There is increasing demand for electronic systems that are flexible and have the ability to sense, process, take action, and communicate with other devices and networks. Important applications include human performance monitoring devices, “smart” bandages for medical treatment, and other consumer wearables, as well as “soft” robotics for autonomous devices and advanced prosthetics.
However, current devices are limited by the performance of flexible electronics, typically comprised of simple devices printed on polymer films or other flexible materials, and by the traditional packaging of semiconductor chips, which are bulky and inflexible. Flexible hybrid electronics (FHE) is an emerging technology category that combines thin semiconductor chips and printed devices on flexible substrates, enabling high performance systems that can be worn on the body, integrated into clothing or other materials, or built into structures such as vehicles and infrastructure.
On August 28, 2015, Defense Secretary Ashton Carter announced that our Department of Defense had agreed to spend $75 million over a five-year period to fund a Manufacturing Innovation Institute for Flexible Hybrid Electronics. The Institute, subsequently named NextFlex, is a public-private entity that is part of the Manufacturing USA Network, authorized under the 2014 Revitalize American Manufacturing and Innovation Act, to increase advanced manufacturing in the United States. Each institute is designed to advance the manufacturing maturity for a particular technology area, through collaboration between Federal agencies, private sector companies, universities, state and local governments, and non-profit organizations.
As part of this effort, NextFlex has partnered with CMTC (California Manufacturing Technology Consulting, a National Institute of Standards and Technology (NIST) sponsored non-profit), to make small to medium size manufacturers aware of this technology and enable their participation in NextFlex. This effort will be crucial in helping companies using traditional electronics assembly techniques, to learn about the technology, in order to meet their customers’ needs, compete effectively with foreign suppliers, and develop new and unique products.
Headquartered in San Jose, NextFlex is operated by a professional staff in collaboration with representatives from the US Army and Air Force Research Laboratories. NextFlex is a member-driven organization, with programs and projects selected by governing and technical councils comprised of members and government representatives. The members set the technical direction of the institute’s programs, collaborate in carrying out development projects, and have access to the results of institute projects. In order to assure that there is an educated and trained workforce to support advanced FHE manufacturing, NextFlex is conducting projects to assess requirements and needs of industry, create content, and work with educational institutions and manufacturers to educate and train technicians, engineers and researchers. NextFlex is also building a pilot manufacturing and prototyping facility for FHE devices at its headquarters in San Jose, and is involved in sponsoring several funded projects with industry each year. Currently, there are 25 projects underway funded at a total of $45M, which includes NextFlex funding and cost-sharing by participants. This presentation will describe NextFlex and its activities, with a focus on human monitoring devices and other biomedical applications.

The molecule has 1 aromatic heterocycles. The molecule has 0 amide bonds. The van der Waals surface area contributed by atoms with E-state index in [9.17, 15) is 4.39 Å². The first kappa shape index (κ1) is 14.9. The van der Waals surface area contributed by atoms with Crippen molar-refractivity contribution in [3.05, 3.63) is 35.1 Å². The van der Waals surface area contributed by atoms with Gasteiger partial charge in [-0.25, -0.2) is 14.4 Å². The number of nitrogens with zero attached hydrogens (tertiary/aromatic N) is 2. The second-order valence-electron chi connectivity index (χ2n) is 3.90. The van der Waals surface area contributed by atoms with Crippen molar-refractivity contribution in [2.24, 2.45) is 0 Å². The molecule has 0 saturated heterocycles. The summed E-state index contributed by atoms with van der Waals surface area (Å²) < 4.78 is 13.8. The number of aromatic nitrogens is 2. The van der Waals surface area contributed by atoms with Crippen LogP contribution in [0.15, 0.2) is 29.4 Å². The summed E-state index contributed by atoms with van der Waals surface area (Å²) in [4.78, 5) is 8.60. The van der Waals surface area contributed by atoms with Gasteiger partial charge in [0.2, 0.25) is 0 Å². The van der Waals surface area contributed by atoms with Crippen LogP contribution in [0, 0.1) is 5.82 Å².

If you’d like to receive more information on programs and services in FHE for small to medium-sized companies, please contact William Metzger at CMTC/NextFlex, at firstname.lastname@example.org.
ABOUT THE SPEAKER:
Paul Semenza, Director of Commercialization, NextFlex-America’s Flexible Hybrid Electronics Manufacturing Institute, has been responsible for membership, partnerships, and development of the business model for NextFlex since its inception. Paul’s extensive experience includes business development, strategy consulting, market analysis, technology assessment, and engineering, both in the public and private sectors.
Prior to joining NextFlex in 2015, Paul consulted with the FlexTech Alliance to develop the proposal for NextFlex, while also working with industry clients, and serving as an expert witness. From 2008 to 2014, he was with the NPD Group, as Senior Vice President, and President of its Technology Analyst Business, responsible for Display Search and Solarbuzz, both global market research groups tracking the display, lighting, and solar photovoltaic industries. From 1997 to 2000, Paul was as an analyst and manager at Stanford Resources, and after its acquisition by iSuppli, he served as Vice President for display research through 2008. Prior to his career in market research, Paul worked in technology policy assessment at the National Research Council and the U.S. Congress, and as a member of the technical staff at the Analytical Sciences Corporation. Paul received BS and MS degrees in Electrical Engineering from Tufts University, and a MPP degree from the Harvard Kennedy School. He is an Adjunct Lecturer in the Engineering Management and Leadership program at Santa Clara University.